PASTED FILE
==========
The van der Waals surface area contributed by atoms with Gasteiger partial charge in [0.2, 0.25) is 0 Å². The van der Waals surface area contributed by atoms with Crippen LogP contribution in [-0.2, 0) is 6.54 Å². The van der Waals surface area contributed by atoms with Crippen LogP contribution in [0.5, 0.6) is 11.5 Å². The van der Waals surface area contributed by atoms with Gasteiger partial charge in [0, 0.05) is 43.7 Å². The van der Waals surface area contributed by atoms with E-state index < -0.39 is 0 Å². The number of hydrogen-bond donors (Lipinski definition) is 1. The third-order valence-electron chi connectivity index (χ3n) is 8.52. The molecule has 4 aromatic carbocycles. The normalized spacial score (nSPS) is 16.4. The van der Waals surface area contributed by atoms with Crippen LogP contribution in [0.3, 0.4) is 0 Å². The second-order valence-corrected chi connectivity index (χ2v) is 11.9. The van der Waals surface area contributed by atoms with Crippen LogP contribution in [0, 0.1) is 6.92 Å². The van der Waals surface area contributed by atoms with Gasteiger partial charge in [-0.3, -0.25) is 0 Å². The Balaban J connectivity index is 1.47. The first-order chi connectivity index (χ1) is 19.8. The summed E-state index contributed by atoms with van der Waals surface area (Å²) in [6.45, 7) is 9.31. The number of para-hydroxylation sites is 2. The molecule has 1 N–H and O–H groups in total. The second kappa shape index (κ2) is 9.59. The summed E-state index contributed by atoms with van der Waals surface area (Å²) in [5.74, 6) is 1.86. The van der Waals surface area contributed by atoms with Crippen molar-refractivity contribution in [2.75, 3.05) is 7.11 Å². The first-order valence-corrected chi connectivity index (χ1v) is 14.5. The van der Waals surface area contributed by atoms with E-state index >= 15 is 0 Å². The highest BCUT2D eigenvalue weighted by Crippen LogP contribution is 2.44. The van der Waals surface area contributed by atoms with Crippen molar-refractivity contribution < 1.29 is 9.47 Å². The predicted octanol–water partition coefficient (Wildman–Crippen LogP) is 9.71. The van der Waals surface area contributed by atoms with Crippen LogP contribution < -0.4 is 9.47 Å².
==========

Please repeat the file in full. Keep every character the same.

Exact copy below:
The van der Waals surface area contributed by atoms with Gasteiger partial charge in [0.2, 0.25) is 0 Å². The van der Waals surface area contributed by atoms with Crippen LogP contribution in [-0.2, 0) is 6.54 Å². The van der Waals surface area contributed by atoms with Crippen LogP contribution in [0.5, 0.6) is 11.5 Å². The van der Waals surface area contributed by atoms with Gasteiger partial charge in [0, 0.05) is 43.7 Å². The van der Waals surface area contributed by atoms with E-state index < -0.39 is 0 Å². The number of hydrogen-bond donors (Lipinski definition) is 1. The third-order valence-electron chi connectivity index (χ3n) is 8.52. The molecule has 4 aromatic carbocycles. The normalized spacial score (nSPS) is 16.4. The van der Waals surface area contributed by atoms with Crippen LogP contribution in [0.3, 0.4) is 0 Å². The second-order valence-corrected chi connectivity index (χ2v) is 11.9. The van der Waals surface area contributed by atoms with Crippen LogP contribution in [0, 0.1) is 6.92 Å². The van der Waals surface area contributed by atoms with Gasteiger partial charge in [-0.3, -0.25) is 0 Å². The Balaban J connectivity index is 1.47. The first-order chi connectivity index (χ1) is 19.8. The summed E-state index contributed by atoms with van der Waals surface area (Å²) in [6.45, 7) is 9.31. The number of para-hydroxylation sites is 2. The molecule has 1 N–H and O–H groups in total. The second kappa shape index (κ2) is 9.59. The summed E-state index contributed by atoms with van der Waals surface area (Å²) in [5.74, 6) is 1.86. The van der Waals surface area contributed by atoms with Crippen molar-refractivity contribution in [2.75, 3.05) is 7.11 Å². The first-order valence-corrected chi connectivity index (χ1v) is 14.5. The van der Waals surface area contributed by atoms with E-state index >= 15 is 0 Å². The highest BCUT2D eigenvalue weighted by Crippen LogP contribution is 2.44. The van der Waals surface area contributed by atoms with Crippen molar-refractivity contribution < 1.29 is 9.47 Å². The predicted octanol–water partition coefficient (Wildman–Crippen LogP) is 9.71. The van der Waals surface area contributed by atoms with Crippen LogP contribution < -0.4 is 9.47 Å².